In the early nineties, when the book deficit had come to an end, I began to read Bradbury voraciously. It was then that I arrived at his novel Dandelion Wine, which to my taste is the best thing he ever wrote. I should add that in those years I was an ardent admirer of the works of Vladislav Krapivin, and Bradbury’s novel initially struck me as similar to Krapivin’s books – not in terms of plot, but of poetics. [2]

Later, however, I saw profound differences beyond the outward similarity (although not in the sense of “better or worse”), like two railroad tracks going along together that seem to lead to the same place, but actually part ways beyond the horizon. Dandelion Wine, after all, is neither just about the transition from childhood to adolescence nor just about a poetic perception of the world.

There is also a philosophy of time: that subtle pain that comes from its irreversibility and that barely perceptible shadow of death, like cobwebs in the twilight. Much later, reading his sad tale Death is a Lonely Business, written in 1999, I found myself having the same feeling I had gotten from his bright and sunny Dandelion Wine, of the fragility and spectral nature of this life, seemingly so solid and palpable.

Bradbury, incidentally, was often dark. No, that is not right. It is better to say that he saw the darkness that shows through the ordinariness of things. This is very noticeable in his stories on “children’s” themes: “The Black Ferris,” “The Playground,” “Zero Hour,” and “All Summer in a Day.” These stories are horrifying, but not in a darkly morbid way, but rather in a mystical sense. In one of our evening prayers we find the words “the seed of corruption is in me.” It is precisely this “seed of corruption” that Bradbury dragged out into the light. Moreover, this seed is nestled not just in human souls, but in the entire created world as a whole. Naturally, this comes to mind: the whole creation groaneth and travaileth in pain together until now (Romans 8:22).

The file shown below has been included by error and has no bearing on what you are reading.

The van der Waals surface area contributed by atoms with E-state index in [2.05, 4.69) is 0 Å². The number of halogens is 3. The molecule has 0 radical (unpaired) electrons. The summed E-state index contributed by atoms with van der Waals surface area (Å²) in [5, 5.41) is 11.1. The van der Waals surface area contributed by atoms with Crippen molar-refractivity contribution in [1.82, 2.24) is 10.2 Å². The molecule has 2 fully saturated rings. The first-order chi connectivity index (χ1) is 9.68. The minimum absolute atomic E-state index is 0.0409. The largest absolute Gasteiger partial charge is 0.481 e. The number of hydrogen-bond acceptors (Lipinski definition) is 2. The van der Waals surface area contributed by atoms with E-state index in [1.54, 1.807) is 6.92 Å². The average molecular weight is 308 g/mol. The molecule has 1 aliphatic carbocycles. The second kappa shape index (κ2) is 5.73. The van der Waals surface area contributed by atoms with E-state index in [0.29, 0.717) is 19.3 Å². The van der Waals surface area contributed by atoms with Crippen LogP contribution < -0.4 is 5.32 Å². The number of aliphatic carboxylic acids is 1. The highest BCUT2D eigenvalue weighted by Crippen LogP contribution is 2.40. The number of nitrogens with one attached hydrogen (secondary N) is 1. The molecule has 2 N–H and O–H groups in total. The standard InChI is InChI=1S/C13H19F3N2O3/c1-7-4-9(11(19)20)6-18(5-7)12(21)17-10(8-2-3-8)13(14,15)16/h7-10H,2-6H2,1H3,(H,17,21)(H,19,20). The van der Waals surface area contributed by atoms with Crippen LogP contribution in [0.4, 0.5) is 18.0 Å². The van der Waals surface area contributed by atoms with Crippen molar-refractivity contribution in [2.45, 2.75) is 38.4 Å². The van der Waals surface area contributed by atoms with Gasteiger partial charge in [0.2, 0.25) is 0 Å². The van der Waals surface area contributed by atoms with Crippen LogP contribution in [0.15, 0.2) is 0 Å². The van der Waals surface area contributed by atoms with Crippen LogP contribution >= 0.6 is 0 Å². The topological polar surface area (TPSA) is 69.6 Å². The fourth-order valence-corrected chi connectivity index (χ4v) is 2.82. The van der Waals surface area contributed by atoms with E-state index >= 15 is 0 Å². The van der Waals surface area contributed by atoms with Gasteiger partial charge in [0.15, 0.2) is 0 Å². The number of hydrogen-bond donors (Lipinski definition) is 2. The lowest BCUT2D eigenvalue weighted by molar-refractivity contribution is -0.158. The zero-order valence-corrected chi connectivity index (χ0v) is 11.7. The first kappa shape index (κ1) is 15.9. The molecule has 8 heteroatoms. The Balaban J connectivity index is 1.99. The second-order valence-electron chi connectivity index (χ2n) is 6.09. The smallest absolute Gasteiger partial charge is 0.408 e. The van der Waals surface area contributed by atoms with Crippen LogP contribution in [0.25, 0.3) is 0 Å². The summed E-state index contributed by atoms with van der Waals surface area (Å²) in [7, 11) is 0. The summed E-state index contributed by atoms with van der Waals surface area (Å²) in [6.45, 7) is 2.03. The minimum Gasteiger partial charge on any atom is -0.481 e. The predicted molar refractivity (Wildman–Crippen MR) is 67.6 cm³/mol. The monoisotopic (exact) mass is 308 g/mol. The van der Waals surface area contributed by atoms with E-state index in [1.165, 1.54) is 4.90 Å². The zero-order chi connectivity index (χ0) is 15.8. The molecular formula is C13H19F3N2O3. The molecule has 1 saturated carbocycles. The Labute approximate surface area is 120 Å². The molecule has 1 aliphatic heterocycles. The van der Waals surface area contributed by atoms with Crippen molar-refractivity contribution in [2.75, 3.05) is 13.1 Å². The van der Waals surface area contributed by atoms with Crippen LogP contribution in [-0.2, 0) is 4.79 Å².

But if this “seed of corruption” appears to triumph in certain of Bradbury’s stories, in other works he is able to give a worthy response to evil – above all in the tale Something Wicked This Way Comes. Written in 1962, I read it at the beginning of the nineties soon after I entered the Church – and I was amazed at how Orthodox his view of things was!